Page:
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Skeletal Radiol. 2013 Nov;42(11):1593-602. doi: 10.1007/s00256-013-1700-x. Epub 2013 Aug 28.

Do more MRI findings imply worse disability or more intense low back pain? A cross-sectional study of candidates for lumbar disc prosthesis.

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Department of Radiology, Haukeland University Hospital, Jonas Liesvei 65, 5021, Bergen, Norway,



To examine whether combined magnetic resonance imaging (MRI) findings are related to the degree of disability and low back pain (LBP) in candidates for lumbar disc prosthesis surgery.


This cross-sectional study included 170 disc prosthesis candidates (mean age 41 years; 88 women) with chronic non-radicular LBP and localized disc degeneration. Experienced radiologists rated Modic changes and disc findings at L4-S1 on pre-treatment MRIs. An MRI total score (0-10) for findings at L4/L5 plus L5/S1 was calculated for Modic type I and/or II changes, a posterior high intensity zone (HIZ) in the disc, dark/black nucleus pulposus signal, and ≥40 % disc height decrease. We analyzed the relationship of the MRI total score to the Oswestry Disability Index (ODI) (n = 170) and LBP intensity scores (0-100 visual analogue scale, n = 165) using multiple linear regression and adjusting for age, gender, body mass index, smoking, and anxiety/depression.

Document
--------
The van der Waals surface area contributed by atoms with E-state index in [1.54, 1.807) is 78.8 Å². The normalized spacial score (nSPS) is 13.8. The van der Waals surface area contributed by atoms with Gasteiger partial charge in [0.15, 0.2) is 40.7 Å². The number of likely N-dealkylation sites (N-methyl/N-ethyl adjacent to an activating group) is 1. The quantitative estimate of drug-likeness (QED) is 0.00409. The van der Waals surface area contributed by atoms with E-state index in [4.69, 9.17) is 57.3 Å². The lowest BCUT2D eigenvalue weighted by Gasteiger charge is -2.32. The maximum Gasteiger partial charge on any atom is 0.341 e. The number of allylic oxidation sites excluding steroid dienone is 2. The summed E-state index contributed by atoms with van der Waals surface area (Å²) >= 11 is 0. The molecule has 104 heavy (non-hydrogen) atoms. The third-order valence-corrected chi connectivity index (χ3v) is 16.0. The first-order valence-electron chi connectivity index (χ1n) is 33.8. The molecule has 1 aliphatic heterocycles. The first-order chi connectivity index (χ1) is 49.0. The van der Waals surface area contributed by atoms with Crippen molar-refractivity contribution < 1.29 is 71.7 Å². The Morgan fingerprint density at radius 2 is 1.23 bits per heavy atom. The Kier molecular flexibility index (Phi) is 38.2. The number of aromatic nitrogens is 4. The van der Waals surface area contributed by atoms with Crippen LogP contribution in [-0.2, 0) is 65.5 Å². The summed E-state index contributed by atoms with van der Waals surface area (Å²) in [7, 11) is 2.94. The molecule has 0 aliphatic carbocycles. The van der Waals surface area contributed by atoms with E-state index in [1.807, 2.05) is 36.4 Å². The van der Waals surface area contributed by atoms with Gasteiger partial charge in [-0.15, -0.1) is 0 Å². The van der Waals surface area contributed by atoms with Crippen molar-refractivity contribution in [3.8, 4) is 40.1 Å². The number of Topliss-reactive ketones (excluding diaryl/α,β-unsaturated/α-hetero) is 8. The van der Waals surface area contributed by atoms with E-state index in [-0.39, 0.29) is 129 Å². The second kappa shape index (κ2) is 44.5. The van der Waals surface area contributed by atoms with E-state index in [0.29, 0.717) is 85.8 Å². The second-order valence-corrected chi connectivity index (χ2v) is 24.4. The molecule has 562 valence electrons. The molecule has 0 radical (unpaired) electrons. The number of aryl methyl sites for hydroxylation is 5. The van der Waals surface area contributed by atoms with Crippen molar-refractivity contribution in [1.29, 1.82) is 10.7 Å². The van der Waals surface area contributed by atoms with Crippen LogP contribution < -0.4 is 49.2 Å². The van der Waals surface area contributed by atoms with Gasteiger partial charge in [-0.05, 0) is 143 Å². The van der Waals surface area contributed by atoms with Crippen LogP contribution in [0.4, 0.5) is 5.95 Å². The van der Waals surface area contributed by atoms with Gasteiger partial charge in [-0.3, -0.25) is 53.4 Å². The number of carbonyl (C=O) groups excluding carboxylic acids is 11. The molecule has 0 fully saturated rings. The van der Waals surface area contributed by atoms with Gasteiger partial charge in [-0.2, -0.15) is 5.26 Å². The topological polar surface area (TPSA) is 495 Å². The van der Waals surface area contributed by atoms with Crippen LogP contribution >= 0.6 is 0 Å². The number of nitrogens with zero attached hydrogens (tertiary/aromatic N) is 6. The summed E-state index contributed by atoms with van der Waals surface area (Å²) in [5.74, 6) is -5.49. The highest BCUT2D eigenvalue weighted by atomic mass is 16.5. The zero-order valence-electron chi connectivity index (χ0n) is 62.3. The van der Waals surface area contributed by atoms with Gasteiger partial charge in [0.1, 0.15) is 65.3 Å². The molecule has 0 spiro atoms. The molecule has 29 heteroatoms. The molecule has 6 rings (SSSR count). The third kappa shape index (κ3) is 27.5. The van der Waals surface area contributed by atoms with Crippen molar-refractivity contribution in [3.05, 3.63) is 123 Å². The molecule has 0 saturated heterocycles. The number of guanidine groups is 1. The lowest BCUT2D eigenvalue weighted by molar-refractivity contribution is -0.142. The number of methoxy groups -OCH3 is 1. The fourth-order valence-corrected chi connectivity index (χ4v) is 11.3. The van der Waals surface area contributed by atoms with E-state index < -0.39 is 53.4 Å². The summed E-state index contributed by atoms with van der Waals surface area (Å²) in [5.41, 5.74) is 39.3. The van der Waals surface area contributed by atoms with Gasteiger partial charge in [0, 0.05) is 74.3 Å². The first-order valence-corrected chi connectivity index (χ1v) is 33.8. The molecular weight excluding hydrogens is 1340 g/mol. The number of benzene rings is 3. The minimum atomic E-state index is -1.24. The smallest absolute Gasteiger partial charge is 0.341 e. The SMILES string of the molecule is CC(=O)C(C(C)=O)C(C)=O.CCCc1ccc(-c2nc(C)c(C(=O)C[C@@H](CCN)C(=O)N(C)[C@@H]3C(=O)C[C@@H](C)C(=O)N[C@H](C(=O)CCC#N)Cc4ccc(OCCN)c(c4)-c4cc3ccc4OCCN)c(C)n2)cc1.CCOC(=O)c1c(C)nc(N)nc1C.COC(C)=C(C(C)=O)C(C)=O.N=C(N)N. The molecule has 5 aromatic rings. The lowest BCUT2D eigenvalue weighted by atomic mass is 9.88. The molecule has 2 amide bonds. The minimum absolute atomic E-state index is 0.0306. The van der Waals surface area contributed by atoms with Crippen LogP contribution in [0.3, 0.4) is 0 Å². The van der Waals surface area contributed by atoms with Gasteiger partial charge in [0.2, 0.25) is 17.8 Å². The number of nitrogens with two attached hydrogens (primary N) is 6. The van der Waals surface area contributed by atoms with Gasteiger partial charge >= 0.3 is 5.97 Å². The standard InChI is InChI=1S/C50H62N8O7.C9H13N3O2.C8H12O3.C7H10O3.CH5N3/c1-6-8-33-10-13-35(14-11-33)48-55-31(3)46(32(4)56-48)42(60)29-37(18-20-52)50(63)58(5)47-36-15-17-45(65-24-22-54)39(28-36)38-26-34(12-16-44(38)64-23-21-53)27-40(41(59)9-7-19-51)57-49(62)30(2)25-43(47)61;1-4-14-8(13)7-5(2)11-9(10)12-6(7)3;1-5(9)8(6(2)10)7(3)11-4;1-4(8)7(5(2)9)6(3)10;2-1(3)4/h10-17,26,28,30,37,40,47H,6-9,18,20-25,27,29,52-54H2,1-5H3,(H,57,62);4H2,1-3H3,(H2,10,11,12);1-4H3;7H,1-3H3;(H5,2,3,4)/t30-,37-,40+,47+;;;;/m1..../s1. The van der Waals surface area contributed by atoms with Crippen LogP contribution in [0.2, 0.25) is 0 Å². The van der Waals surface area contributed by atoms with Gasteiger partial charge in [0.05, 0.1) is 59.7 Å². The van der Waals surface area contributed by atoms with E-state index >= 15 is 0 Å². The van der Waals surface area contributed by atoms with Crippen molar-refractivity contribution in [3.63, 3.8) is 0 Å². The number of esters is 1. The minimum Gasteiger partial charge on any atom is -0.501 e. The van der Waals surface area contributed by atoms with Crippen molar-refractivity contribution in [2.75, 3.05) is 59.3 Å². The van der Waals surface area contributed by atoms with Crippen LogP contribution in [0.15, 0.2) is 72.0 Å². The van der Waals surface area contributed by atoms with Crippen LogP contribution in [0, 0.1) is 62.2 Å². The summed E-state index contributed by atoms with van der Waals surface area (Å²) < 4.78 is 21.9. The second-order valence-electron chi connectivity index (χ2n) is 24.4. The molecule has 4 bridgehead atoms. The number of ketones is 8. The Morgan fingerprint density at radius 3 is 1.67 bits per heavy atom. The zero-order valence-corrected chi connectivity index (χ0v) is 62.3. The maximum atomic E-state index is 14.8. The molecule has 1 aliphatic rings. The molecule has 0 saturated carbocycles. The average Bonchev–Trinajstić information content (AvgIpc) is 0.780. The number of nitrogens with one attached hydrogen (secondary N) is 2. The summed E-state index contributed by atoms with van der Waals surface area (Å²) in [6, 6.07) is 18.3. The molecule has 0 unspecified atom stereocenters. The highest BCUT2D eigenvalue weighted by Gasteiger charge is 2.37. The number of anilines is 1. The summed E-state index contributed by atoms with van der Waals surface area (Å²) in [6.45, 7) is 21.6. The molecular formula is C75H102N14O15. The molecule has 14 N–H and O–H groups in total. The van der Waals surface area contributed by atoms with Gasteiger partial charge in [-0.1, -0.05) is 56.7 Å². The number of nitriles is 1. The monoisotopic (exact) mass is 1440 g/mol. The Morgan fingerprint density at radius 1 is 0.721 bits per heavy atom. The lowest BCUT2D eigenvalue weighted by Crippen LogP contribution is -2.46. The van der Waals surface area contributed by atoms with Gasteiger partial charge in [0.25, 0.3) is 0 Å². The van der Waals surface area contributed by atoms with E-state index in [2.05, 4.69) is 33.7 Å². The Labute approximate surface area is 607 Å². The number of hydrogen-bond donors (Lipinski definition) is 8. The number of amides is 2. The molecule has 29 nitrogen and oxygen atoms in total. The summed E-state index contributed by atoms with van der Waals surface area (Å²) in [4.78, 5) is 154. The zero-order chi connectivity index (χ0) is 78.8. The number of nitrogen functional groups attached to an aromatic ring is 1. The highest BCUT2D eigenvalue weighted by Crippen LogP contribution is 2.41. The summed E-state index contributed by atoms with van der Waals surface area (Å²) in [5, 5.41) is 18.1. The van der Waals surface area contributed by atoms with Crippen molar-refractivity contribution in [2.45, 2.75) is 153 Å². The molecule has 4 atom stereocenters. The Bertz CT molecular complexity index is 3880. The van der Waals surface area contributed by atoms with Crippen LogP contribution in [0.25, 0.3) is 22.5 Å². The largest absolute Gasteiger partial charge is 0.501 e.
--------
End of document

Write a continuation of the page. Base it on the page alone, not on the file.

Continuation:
The MRI total score was not related to ODI (regression coefficient 0.12, p = 0.79) or LBP intensity (regression coefficient 0.64, p = 0.37). When individual MRI findings were analyzed, patients with HIZ at L5/S1 had slightly lower ODI scores (4.7 points, p = 0.02). In post hoc analyses, results remained unchanged after adding facet arthropathy to the MRI total score and adjusting also for physical workload and physical leisure-time activity.


The combined MRI findings were not related to the degree of disability or the intensity of LBP. These degenerative MRI findings cannot explain variation in pre-treatment disability and pain in patients with chronic LBP accepted for disc prosthesis surgery.

[Indexed for MEDLINE]

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